The access randomized clinical trial of public versus private physiotherapy for low back pain

Sarah N Casserley-Feeney, Leslie Daly, Deirdre A Hurley
Spine 2012 January 15, 37 (2): 85-96

STUDY DESIGN: Pragmatic randomized clinical trial.

OBJECTIVE: This study investigated differences in the clinical outcomes of public physiotherapy (public PT) versus private physiotherapy (private PT) for general practitioner-referred patients with acute and chronic low back pain (LBP).

SUMMARY OF BACKGROUND DATA: Health care setting (i.e., public or private) has been found to influence the course and clinical outcome of common diseases. Despite the international burden of LBP, the effect of health care setting on clinical outcomes has not been investigated in this population.

METHODS: One hundred sixty consenting patients, who were referred for physiotherapy for LBP by their general practitioner, completed the Roland Morris Disability Questionnaire (primary outcome), Short-Form 36 v2, Fear Avoidance Beliefs Questionnaire, Back Beliefs Questionnaire, EuroQol EQ5D, and Patient Satisfaction Questionnaires. The patients were stratified (acute LBP: ≤ 3 months, n = 55; chronic LBP: > 3 months, n = 105), randomly allocated to receive public PT (n = 3 hospitals) or private PT (n = 12 clinics), and followed up at 3, 6, and 12 months postrandomization.

RESULTS: Repeated measures analysis of variance showed significant improvement over time for 9 predominantly biomedical outcomes: (i) Roland Morris Disability Questionnaire at 3 and 6 months, (ii) Short-Form 36 v2 Physical Component Score, Bodily Pain, Role Physical, General Health, Vitality, EQ5D visual analogue scale, and weighted health index scores at 3 months, and (iii) the Back Beliefs Questionnaire at 6 months. The remaining 7 biopsychosocial outcomes showed no change over time, and the "between within" repeated measures analysis of variance showed no significant differences between groups over time for any outcome measures (P > 0.05). Independent samples t tests found no significant differences between groups in the mean changes in outcome measures from baseline at 12 months, apart from SF-36 v2 Role Physical (mean difference, 95% CI = 5.64 [0.860-10.428]; t = 2.337; P = 0.021) in favor of the private PT group. There were significantly higher levels of satisfaction with outcome of treatment in the private PT group (median [IQR]: public PT: 5.0 [2.0]; private PT: 6.0 [2.0]; Mann-Whitney U test = 1324.50; P = 0.020), but no differences in satisfaction with treatment or global perceived improvement (P > 0.05). The private PT group had a significantly shorter waiting time (mean difference = 39.79 days; 95% CI: 26.88-52.69; t = 6.121; P < 0.001) and treatment duration (mean difference: 23.48 days; 95% CI: 7.43-39.52; t = 2.909; P = 0.005) than public PT. Participants in both groups were treated with advice/education, manipulative therapy, and exercise therapy, with minimal use of cognitive behavioral approaches in either group. Physiotherapists in the private PT group had significantly more experience and more postgraduate qualifications than the public PT group (P < 0.005).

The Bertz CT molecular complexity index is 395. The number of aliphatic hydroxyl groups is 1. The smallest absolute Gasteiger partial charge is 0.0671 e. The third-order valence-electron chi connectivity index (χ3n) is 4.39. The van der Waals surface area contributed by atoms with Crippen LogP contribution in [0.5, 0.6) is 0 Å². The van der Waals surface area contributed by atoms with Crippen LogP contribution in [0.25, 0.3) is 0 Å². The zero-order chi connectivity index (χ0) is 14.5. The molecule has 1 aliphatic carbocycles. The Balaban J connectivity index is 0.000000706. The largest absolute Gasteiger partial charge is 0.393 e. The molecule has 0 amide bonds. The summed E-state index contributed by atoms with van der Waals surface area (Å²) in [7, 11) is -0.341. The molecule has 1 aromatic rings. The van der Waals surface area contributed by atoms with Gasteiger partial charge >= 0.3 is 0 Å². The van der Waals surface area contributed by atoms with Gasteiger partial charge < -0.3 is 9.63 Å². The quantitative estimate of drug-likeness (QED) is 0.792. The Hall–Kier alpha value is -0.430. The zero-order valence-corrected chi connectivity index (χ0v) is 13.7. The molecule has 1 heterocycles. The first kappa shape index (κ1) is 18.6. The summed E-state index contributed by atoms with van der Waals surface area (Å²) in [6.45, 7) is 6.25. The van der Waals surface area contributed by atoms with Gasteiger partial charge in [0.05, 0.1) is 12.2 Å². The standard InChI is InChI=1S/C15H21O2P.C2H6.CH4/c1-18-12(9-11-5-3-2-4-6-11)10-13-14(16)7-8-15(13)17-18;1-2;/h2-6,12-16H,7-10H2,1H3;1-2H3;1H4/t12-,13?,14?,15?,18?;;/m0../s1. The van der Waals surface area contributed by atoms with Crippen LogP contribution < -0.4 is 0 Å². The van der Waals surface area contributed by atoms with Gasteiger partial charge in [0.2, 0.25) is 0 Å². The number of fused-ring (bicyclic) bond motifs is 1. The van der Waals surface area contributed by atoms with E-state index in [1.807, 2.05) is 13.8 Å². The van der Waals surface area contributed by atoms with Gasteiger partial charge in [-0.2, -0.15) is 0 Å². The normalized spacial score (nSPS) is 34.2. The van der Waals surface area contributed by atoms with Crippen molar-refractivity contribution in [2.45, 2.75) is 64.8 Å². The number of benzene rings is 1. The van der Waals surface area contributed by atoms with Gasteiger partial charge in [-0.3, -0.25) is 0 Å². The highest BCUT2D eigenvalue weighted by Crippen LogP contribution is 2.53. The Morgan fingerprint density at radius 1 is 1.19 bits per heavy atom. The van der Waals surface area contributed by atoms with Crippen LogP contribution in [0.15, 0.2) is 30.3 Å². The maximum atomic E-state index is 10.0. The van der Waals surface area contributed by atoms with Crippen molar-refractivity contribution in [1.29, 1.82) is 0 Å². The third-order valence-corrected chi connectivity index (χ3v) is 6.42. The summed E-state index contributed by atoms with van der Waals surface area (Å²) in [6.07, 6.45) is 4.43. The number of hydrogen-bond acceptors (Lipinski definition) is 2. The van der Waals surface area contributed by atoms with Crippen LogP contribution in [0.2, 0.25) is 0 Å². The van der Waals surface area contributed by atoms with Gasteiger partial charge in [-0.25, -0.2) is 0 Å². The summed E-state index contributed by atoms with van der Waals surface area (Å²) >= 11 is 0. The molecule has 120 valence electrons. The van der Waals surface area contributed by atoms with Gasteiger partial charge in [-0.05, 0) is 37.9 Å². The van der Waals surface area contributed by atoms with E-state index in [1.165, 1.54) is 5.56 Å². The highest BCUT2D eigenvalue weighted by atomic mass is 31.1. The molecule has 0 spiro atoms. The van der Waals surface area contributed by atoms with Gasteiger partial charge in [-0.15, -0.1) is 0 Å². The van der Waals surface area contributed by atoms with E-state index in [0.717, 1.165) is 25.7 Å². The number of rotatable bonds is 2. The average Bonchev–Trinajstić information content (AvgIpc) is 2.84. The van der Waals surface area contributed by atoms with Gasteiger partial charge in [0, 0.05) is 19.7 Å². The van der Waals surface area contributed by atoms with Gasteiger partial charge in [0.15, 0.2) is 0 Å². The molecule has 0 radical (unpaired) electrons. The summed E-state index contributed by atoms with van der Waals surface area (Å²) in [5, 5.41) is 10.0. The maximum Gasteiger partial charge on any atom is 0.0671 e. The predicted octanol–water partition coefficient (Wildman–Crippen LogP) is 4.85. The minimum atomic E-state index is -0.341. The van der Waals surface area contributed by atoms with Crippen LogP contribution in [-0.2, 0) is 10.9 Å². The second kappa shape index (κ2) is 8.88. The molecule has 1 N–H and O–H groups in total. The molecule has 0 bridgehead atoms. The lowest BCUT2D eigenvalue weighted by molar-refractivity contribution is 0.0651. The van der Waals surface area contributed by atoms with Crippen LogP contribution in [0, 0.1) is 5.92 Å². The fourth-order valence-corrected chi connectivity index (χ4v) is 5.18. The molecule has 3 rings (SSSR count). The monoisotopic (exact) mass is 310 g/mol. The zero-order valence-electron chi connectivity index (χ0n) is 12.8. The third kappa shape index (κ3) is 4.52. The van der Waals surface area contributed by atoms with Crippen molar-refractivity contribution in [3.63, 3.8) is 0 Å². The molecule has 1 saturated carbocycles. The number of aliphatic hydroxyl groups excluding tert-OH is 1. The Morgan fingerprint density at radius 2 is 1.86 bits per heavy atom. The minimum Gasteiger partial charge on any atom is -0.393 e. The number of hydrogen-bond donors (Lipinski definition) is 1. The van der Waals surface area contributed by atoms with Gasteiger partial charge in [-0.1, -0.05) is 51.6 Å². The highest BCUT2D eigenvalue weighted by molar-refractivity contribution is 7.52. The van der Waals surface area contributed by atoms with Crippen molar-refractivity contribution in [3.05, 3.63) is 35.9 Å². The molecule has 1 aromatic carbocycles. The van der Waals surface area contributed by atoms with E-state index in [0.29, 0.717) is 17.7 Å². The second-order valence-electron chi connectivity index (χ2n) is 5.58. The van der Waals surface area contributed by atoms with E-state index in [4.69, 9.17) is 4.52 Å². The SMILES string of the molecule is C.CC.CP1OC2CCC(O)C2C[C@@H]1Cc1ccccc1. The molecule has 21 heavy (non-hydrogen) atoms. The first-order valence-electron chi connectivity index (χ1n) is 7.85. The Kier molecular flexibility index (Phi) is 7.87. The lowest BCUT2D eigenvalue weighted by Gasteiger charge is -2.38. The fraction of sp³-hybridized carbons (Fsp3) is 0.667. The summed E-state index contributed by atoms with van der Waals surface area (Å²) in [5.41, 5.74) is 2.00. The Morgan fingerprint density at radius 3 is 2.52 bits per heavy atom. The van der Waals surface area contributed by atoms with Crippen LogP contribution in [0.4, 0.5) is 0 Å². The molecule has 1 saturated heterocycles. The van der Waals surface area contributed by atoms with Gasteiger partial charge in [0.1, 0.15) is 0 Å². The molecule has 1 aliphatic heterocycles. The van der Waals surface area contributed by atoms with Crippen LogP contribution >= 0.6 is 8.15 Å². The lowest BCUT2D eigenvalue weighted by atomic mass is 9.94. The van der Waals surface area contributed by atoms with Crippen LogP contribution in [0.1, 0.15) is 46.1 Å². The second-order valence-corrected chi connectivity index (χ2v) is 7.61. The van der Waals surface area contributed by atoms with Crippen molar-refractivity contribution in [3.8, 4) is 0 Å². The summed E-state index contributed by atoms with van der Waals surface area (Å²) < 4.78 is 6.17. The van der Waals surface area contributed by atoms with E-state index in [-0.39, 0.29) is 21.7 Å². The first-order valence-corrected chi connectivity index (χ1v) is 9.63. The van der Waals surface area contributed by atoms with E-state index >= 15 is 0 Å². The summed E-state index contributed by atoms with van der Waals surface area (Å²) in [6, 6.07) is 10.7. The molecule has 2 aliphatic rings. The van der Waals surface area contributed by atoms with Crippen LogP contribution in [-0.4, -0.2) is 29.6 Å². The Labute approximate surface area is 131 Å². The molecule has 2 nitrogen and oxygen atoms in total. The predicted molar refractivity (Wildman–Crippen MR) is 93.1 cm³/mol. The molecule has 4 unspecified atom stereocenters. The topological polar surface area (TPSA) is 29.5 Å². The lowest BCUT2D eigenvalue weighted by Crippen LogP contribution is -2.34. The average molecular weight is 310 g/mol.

CONCLUSION: Despite differences between public and private PT regarding waiting times for treatment and therapist experience, there were no significant differences between groups in the majority of clinical outcome measure scores at follow-up, apart from SF-36 Role Physical and satisfaction with treatment outcome in favor of the private PT group.

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